Astronomers combing through data from the ESA’s Gaia spacecraft have discovered what they’re calling a ghost galaxy. The galaxy, named Antlia 2 (Ant 2) is an extremely low-density dwarf galaxy that was formed in the early days of the universe. And it is being stripped of its mass by the tidal forces of the Milky Way.
This ghost galaxy has been hiding in plain sight all along. It’s low density made it hard to detect, and so did its location. It’s hidden behind the shroud of the Milky Way’s disc, in an area known to astronomers as the “Zone of Avoidance” (ZOA.) But it’s enormous: it’s the same size as the Large Magellanic Cloud and one third the size of the Milky Way.
An international team of astronomers found Ant 2 while going through the second data release from the Gaia spacecraft. They were looking for dwarf galaxies near the Milky Way by searching for RR Lyrae stars. RR Lyrae are variable stars used as standard candles. They’re old, metal-poor stars usually found in dwarf galaxies, so if you find RR Lyrae stars, you’ve probably found a dwarf galaxy.
In some respects, Ant 2 is like other dwarf galaxies. All galaxies, including dwarf galaxies like this one, are formed in association with dark matter. As their name makes clear, dwarfs are smaller and have fewer stars than other galaxies. A dwarf galaxy might have only a hundred million stars, maybe as many as a few billion. They’re dwarfed by our own Milky Way galaxy, which has between 200 and 400 billion stars.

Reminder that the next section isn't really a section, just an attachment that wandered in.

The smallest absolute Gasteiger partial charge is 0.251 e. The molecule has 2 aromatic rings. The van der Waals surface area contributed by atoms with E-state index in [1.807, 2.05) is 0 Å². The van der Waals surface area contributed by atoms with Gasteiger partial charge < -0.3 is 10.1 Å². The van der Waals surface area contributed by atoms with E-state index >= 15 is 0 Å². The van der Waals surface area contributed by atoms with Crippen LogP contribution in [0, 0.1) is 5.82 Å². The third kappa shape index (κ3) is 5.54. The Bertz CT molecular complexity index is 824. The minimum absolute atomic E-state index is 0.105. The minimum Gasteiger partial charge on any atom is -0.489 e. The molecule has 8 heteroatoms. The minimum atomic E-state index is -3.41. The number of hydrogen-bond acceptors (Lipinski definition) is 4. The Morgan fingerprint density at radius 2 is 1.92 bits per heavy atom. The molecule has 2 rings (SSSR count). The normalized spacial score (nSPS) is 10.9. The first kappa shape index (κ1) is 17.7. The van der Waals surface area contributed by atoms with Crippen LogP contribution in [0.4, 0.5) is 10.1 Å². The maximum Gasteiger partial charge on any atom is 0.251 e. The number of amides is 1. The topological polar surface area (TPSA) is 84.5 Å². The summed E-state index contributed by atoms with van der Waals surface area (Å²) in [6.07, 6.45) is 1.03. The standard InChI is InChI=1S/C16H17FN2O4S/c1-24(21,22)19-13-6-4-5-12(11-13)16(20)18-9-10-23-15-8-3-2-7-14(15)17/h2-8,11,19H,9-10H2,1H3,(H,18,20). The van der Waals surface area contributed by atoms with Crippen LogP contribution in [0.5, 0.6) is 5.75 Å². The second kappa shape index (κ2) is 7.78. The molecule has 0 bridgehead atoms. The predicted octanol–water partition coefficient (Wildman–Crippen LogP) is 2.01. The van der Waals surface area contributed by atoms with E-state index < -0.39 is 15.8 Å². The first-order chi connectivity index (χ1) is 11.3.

“This is a ghost of a galaxy. Objects as diffuse as Ant 2 have simply not been seen before.” – Gabriel Torrealba, lead author.
The stars in a dwarf galaxy are different than the stars in other galaxies, too. Dwarf galaxies were some of the first structures to form in the universe, so their stars are older and metal-poor. They were formed in the early days, before successive generations of stars had seeded the universe with metals.
Many dwarf galaxies are subject to the gravitational tides of the larger galaxies near them, and Ant 2 is no exception. They’re often seen being pulled towards larger galaxies and being ripped apart by these interactions. This can result in galaxy mergers, and that’s what might be happening with Ant 2.
But the ghost galaxy Ant 2 differs from other dwarfs. It gives out very little light. Compared to another of the Milky Way’s satellite galaxies, the Large Magellanic Cloud, it is 10,000 times fainter. Depending on how you look at it, it’s either too large for its luminosity, or too dim for its size.
“This is a ghost of a galaxy,” said Gabriel Torrealba, the paper’s lead author. “Objects as diffuse as Ant 2 have simply not been seen before. Our discovery was only possible thanks to the quality of the Gaia data.”
The ESA’s Gaia mission has produced the richest star catalogue to date, including high-precision measurements of nearly 1.7 billion stars. It has revealed previously unseen details of our home Galaxy, and shown how the Milky Way formed by merging with another galaxy 10 billion years ago. Earlier this year, Gaia’s second data release made new details of stars in the Milky Way available to scientists worldwide, and it’s been a treasure trove for astronomers, including the team behind the ghost galaxy.
The team of astronomers behind the study hail from Taiwan, the UK, the US, Australia and Germany. They were searching Gaia’s second data release for RR Lyrae stars, hoping to find more dwarf galaxies. These old stars have well-understood pulses of brightness that last a half a day, so they’re very useful.